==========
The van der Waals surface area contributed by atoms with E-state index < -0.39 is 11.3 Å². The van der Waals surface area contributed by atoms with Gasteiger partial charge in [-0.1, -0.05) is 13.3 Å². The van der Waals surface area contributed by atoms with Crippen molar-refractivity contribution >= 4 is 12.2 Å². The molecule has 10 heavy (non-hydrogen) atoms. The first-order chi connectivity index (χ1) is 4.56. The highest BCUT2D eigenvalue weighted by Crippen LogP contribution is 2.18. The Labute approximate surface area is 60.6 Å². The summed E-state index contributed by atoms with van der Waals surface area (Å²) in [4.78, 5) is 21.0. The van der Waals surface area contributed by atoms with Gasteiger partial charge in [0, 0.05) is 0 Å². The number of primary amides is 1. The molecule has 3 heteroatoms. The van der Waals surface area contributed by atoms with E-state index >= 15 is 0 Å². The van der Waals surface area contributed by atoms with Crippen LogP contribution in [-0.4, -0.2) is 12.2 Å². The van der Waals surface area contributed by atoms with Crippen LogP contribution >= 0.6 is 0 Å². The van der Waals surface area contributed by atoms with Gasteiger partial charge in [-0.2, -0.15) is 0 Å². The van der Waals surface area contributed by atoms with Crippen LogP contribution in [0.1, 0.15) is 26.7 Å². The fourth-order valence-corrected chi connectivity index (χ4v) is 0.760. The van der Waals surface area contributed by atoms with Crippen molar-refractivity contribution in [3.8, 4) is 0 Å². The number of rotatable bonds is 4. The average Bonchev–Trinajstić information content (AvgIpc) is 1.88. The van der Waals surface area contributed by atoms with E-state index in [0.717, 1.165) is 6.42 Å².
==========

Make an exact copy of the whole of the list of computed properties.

The van der Waals surface area contributed by atoms with E-state index < -0.39 is 11.3 Å². The van der Waals surface area contributed by atoms with Gasteiger partial charge in [-0.1, -0.05) is 13.3 Å². The van der Waals surface area contributed by atoms with Crippen molar-refractivity contribution >= 4 is 12.2 Å². The molecule has 10 heavy (non-hydrogen) atoms. The first-order chi connectivity index (χ1) is 4.56. The highest BCUT2D eigenvalue weighted by Crippen LogP contribution is 2.18. The Labute approximate surface area is 60.6 Å². The summed E-state index contributed by atoms with van der Waals surface area (Å²) in [4.78, 5) is 21.0. The van der Waals surface area contributed by atoms with Gasteiger partial charge in [0, 0.05) is 0 Å². The number of primary amides is 1. The molecule has 3 heteroatoms. The van der Waals surface area contributed by atoms with E-state index >= 15 is 0 Å². The van der Waals surface area contributed by atoms with Crippen LogP contribution in [-0.4, -0.2) is 12.2 Å². The van der Waals surface area contributed by atoms with Crippen LogP contribution >= 0.6 is 0 Å². The van der Waals surface area contributed by atoms with Gasteiger partial charge in [-0.2, -0.15) is 0 Å². The van der Waals surface area contributed by atoms with Crippen LogP contribution in [0.1, 0.15) is 26.7 Å². The fourth-order valence-corrected chi connectivity index (χ4v) is 0.760. The van der Waals surface area contributed by atoms with Crippen molar-refractivity contribution in [3.8, 4) is 0 Å². The number of rotatable bonds is 4. The average Bonchev–Trinajstić information content (AvgIpc) is 1.88. The van der Waals surface area contributed by atoms with E-state index in [0.717, 1.165) is 6.42 Å².